As Security Awareness Officers often one of our roles is to keep our workforce updated on major breaches and how they impact people not just at work but in their personal lives also. By helping people professionally and personally, we not only build more trust and a stronger security culture, but we can also emphasize key behaviors that we want people to exhibit, regardless if they are at work or at home.
On 3 April it was announced that Facebook was breached and the personal records of over 500 million Facebook users was publicly released. While the breach happened on or before August 2019, all the data was recently made publicly available on hacking forums, meaning anyone now has access to it.
Below is an email template you can use to update your workforce on the breach, what it means to them personally, and steps people can take to protect themselves. In addition, we provide links below to OUCH! security awareness newsletters that provide more information about each of the tips.
Folks, as you may have read in the news, Facebook has announced it was breached in 2019 with the personal records of over 500 million Facebook users being obtained by cyber criminals. Those 500 million records were recently publicly released so now anyone in the world could have access to them. If you had a Facebook account on or before 2019, your data may have been included in that breach and public release. Examples of your information that could have been released include your name, home address, phone number, email address, birth date or any other information you provided to Facebook. One way to check and see if your information was released is to visit the trusted site haveibeenpwned.com, maintained by security researcher Troy Hunt, and submit the email address and / or phone number you used for your Facebook account.
If you are concerned your data was obtained and released, here are several steps you can take to help protect yourself.
- Change your password that you use for your Facebook account. This password should be strong (we recommend a passphrase) and different than any other password you use for any other account. In fact, all of your accounts should be using a unique password. Can’t remember all your passwords? Neither can we, that is why we recommend you use a Password Manager to securely store them.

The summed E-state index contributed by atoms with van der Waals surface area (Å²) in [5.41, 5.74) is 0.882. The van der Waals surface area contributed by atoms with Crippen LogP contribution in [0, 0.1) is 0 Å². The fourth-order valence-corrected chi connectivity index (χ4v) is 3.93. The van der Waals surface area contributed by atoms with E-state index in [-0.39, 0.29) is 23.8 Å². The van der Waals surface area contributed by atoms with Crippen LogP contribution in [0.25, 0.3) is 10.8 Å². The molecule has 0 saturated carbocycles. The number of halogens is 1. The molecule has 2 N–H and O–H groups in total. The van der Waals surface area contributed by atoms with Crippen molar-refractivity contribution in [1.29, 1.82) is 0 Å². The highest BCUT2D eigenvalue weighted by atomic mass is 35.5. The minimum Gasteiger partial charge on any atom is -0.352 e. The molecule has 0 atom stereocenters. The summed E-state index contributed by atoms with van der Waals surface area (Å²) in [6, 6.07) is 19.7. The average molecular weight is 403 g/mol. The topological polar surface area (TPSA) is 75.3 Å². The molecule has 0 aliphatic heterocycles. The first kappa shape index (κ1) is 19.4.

- We highly recommend you enable two-factor authentication (often called 2FA, MFA or two-step verification) on your Facebook and all other accounts, especially for your personal email account and any financial or retirement accounts.
- Protect your privacy by being very careful what information you share with any websites. Always assume any website you have an account with can be hacked and your data stolen, or your information will be sold or shared with other companies.
- Realize that you can do only so much to protect your data. Because so many other companies and organizations collect, share and sell your data, you have to assume that cyber criminals can already know a great deal about you. This means they can use your personal information to trick or fool you into making a mistake, using a technique called Social Engineering. Just because someone calls you and knows your birth date does not prove they are from your bank or the government. Just because someone emails you with your phone number or home address does not mean they are really Amazon, Apple or Microsoft. Be very careful and suspicious of emails or phone calls asking you to share personal information (such as your password, bank account or credit card) or pressuring you to take actions that seem odd or suspicious (such as paying a fine).
To learn more about how to secure yourself email the cybersecurity team at XXXX <replace XXXX with your team’s email address>